Masterpiece Museum

It's a Scream: New Louis Vuitton museum — and a masterpiece collection — are the talk of Paris

New Louis Vuitton museum and masterpiece collection are talk of Paris

Fondation Louis Vuitton
The enormous building, with its giant glass sails flaring overhead, bursts into view like an apparition from the next century.  Wikipedia
Fondation Louis Vuitton in Paris interior
A striking interior view at the new Fondation Louis Vuitton. Wikipedia
Fondation Louis Vuitton in Paris sign
The futuristic glass sculpture disguises a marvelous museum that is currently housing an almost equally impressive exhibition, “Keys to a Passion." Wikipedia
Fondation Louis Vuitton in Paris interior
A striking interior view at the new Fondation Louis Vuitton. Wikipedia
News_Edward Munch_The Scream
Among the masterpieces on display is Edward Munch's "The Scream." Courtesy photo
Fondation Louis Vuitton
Fondation Louis Vuitton in Paris interior
Fondation Louis Vuitton in Paris sign
Fondation Louis Vuitton in Paris interior
News_Edward Munch_The Scream

Of all the alluring works of art currently on view in Paris, surely the most impressive is architect Frank Gehry’s glass masterpiece, Fondation Louis Vuitton.

Gloriously historic Paris, beloved by many for such icons as the Eiffel Tower and Arc de Triomphe, now tempts the traveler with a futuristic glass sculpture disguising a marvelous museum that is currently housing an almost equally impressive exhibition, “Keys to a Passion."

 The enormous building, with its giant glass sails flaring overhead, bursts into view like an apparition from the next century.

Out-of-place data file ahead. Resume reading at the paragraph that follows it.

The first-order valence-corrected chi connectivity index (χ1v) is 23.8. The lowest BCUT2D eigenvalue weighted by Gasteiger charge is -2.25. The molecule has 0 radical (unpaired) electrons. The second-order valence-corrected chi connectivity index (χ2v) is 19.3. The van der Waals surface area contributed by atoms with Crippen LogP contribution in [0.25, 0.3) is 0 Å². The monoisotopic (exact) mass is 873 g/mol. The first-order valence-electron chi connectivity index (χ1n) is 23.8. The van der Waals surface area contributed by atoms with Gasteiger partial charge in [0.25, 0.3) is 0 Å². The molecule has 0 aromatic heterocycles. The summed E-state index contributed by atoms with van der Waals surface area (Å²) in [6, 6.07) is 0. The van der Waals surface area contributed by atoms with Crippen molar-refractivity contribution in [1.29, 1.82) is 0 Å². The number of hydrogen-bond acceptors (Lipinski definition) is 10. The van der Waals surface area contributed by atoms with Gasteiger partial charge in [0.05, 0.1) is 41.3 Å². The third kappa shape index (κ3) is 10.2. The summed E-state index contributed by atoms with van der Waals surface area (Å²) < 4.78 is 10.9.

For the visitor approaching the site after a brief stroll through the Bois du Boulogne, the enormous building, with its giant glass sails flaring overhead, bursts into view like an apparition from the next century.

This ultra-modern spectacle strikes the eye as all the more astonishing in context, fast-forwarding the timeline for the traveler after taking the short Metro ride from the Pissarro-like turn-of-the-century cityscapes of central Paris.

Once inside the building, those who visit the exhibition are privileged to view major works from the first half of the 20th century which, as the accompanying booklet states, “established the foundations of modernity.” It’s an extraordinary selection of masterpieces by Giacometti, Munch ("The Scream”), Hodler, Monet, Brancusi, Rothko, Matisse (“The Dance”), and others, taking the visitor on an enlightening journey showing “how we got here from there.”

The instructive nature of the trip is significantly enhanced by the wall text, coupled with the free, 32-page exhibition booklet – both, happily, provided in multiple languages including English. For a detailed description of the art before you go, read The Guardian’s appreciative review of the exhibition when it opened in April, describing the accomplishment of gathering all these masterpieces in one place as “a remarkable feat.”        

Actually, it isn’t necessary to like this exhibition, or indeed, any kind of art to appreciate the structure that holds it, which opened fairly recently (late 2014) to considerable acclaim from knowledgeable sources such as the Architectural Digest. The building itself, comprising a canopy of 12 glass sails atop the “Iceberg” holding the galleries, is well worth the trip to Paris, standing as an inspiring tribute to the powers of the human imagination. 

Once you’ve had your appetite whetted after a walk around this novel building, though, it’s highly likely you’re going to want to see what’s inside this big surprise package.